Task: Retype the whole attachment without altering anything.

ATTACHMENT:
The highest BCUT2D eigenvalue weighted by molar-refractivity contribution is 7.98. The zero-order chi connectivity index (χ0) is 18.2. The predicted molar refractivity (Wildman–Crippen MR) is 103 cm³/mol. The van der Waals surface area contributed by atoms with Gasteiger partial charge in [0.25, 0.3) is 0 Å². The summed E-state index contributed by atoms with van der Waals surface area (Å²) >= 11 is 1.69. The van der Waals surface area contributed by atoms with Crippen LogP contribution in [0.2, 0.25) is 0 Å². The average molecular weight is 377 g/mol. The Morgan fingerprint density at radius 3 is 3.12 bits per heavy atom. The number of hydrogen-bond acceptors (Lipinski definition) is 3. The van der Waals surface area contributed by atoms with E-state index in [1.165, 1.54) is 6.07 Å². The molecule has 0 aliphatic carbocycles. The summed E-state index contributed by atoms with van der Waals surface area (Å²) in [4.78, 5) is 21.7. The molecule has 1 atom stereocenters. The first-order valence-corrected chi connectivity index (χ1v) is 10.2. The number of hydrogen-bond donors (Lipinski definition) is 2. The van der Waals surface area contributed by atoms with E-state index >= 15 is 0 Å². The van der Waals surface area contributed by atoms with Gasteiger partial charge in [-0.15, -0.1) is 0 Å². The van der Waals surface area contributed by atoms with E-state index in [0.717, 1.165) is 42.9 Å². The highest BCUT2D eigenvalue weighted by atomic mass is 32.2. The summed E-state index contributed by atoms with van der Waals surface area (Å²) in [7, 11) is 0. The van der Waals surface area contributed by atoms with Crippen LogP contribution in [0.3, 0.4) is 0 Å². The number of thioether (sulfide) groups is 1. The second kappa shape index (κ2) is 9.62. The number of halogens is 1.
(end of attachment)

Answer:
The highest BCUT2D eigenvalue weighted by molar-refractivity contribution is 7.98. The zero-order chi connectivity index (χ0) is 18.2. The predicted molar refractivity (Wildman–Crippen MR) is 103 cm³/mol. The van der Waals surface area contributed by atoms with Gasteiger partial charge in [0.25, 0.3) is 0 Å². The summed E-state index contributed by atoms with van der Waals surface area (Å²) >= 11 is 1.69. The van der Waals surface area contributed by atoms with Crippen LogP contribution in [0.2, 0.25) is 0 Å². The average molecular weight is 377 g/mol. The Morgan fingerprint density at radius 3 is 3.12 bits per heavy atom. The number of hydrogen-bond acceptors (Lipinski definition) is 3. The van der Waals surface area contributed by atoms with E-state index in [1.165, 1.54) is 6.07 Å². The molecule has 0 aliphatic carbocycles. The summed E-state index contributed by atoms with van der Waals surface area (Å²) in [4.78, 5) is 21.7. The molecule has 1 atom stereocenters. The first-order valence-corrected chi connectivity index (χ1v) is 10.2. The number of hydrogen-bond donors (Lipinski definition) is 2. The van der Waals surface area contributed by atoms with E-state index >= 15 is 0 Å². The van der Waals surface area contributed by atoms with Gasteiger partial charge in [-0.15, -0.1) is 0 Å². The van der Waals surface area contributed by atoms with E-state index in [0.717, 1.165) is 42.9 Å². The highest BCUT2D eigenvalue weighted by atomic mass is 32.2. The summed E-state index contributed by atoms with van der Waals surface area (Å²) in [7, 11) is 0. The van der Waals surface area contributed by atoms with Crippen LogP contribution in [0.3, 0.4) is 0 Å². The number of thioether (sulfide) groups is 1. The second kappa shape index (κ2) is 9.62. The number of halogens is 1.